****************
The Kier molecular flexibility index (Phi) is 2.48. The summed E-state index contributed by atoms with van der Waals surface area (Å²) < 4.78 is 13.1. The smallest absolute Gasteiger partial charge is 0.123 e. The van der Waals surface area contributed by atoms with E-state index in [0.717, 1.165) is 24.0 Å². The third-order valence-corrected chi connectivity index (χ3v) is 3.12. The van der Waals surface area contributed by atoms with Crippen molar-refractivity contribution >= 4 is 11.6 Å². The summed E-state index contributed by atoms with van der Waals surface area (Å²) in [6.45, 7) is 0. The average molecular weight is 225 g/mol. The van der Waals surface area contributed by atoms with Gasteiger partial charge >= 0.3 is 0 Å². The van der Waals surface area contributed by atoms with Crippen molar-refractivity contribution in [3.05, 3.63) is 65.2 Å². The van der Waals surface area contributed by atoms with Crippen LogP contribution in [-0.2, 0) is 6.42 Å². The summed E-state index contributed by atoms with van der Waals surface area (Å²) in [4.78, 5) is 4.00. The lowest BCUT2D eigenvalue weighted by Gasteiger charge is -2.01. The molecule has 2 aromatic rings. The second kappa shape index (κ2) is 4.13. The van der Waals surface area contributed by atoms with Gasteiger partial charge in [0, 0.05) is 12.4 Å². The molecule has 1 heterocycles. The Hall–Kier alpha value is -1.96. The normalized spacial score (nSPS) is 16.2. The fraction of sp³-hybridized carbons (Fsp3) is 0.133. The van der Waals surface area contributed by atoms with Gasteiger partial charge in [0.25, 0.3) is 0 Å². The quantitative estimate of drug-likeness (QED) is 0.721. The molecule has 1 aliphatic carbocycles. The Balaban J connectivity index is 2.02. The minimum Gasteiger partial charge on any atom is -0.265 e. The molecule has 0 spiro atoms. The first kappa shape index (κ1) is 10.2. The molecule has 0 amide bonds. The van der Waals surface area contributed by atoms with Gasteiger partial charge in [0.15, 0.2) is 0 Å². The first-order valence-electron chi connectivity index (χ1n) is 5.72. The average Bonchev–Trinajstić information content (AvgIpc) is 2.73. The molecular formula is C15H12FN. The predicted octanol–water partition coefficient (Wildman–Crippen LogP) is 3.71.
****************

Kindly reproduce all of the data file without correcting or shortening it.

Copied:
The Kier molecular flexibility index (Phi) is 2.48. The summed E-state index contributed by atoms with van der Waals surface area (Å²) < 4.78 is 13.1. The smallest absolute Gasteiger partial charge is 0.123 e. The van der Waals surface area contributed by atoms with E-state index in [0.717, 1.165) is 24.0 Å². The third-order valence-corrected chi connectivity index (χ3v) is 3.12. The van der Waals surface area contributed by atoms with Crippen molar-refractivity contribution >= 4 is 11.6 Å². The summed E-state index contributed by atoms with van der Waals surface area (Å²) in [6.45, 7) is 0. The average molecular weight is 225 g/mol. The van der Waals surface area contributed by atoms with Gasteiger partial charge >= 0.3 is 0 Å². The van der Waals surface area contributed by atoms with Crippen molar-refractivity contribution in [3.05, 3.63) is 65.2 Å². The van der Waals surface area contributed by atoms with Crippen LogP contribution in [-0.2, 0) is 6.42 Å². The summed E-state index contributed by atoms with van der Waals surface area (Å²) in [4.78, 5) is 4.00. The lowest BCUT2D eigenvalue weighted by Gasteiger charge is -2.01. The molecule has 2 aromatic rings. The second kappa shape index (κ2) is 4.13. The van der Waals surface area contributed by atoms with Gasteiger partial charge in [0, 0.05) is 12.4 Å². The molecule has 1 heterocycles. The Hall–Kier alpha value is -1.96. The normalized spacial score (nSPS) is 16.2. The fraction of sp³-hybridized carbons (Fsp3) is 0.133. The van der Waals surface area contributed by atoms with Gasteiger partial charge in [0.25, 0.3) is 0 Å². The quantitative estimate of drug-likeness (QED) is 0.721. The molecule has 1 aliphatic carbocycles. The Balaban J connectivity index is 2.02. The minimum Gasteiger partial charge on any atom is -0.265 e. The molecule has 0 spiro atoms. The first kappa shape index (κ1) is 10.2. The molecule has 0 amide bonds. The van der Waals surface area contributed by atoms with Gasteiger partial charge in [0.15, 0.2) is 0 Å². The first-order valence-electron chi connectivity index (χ1n) is 5.72. The average Bonchev–Trinajstić information content (AvgIpc) is 2.73. The molecular formula is C15H12FN. The predicted octanol–water partition coefficient (Wildman–Crippen LogP) is 3.71.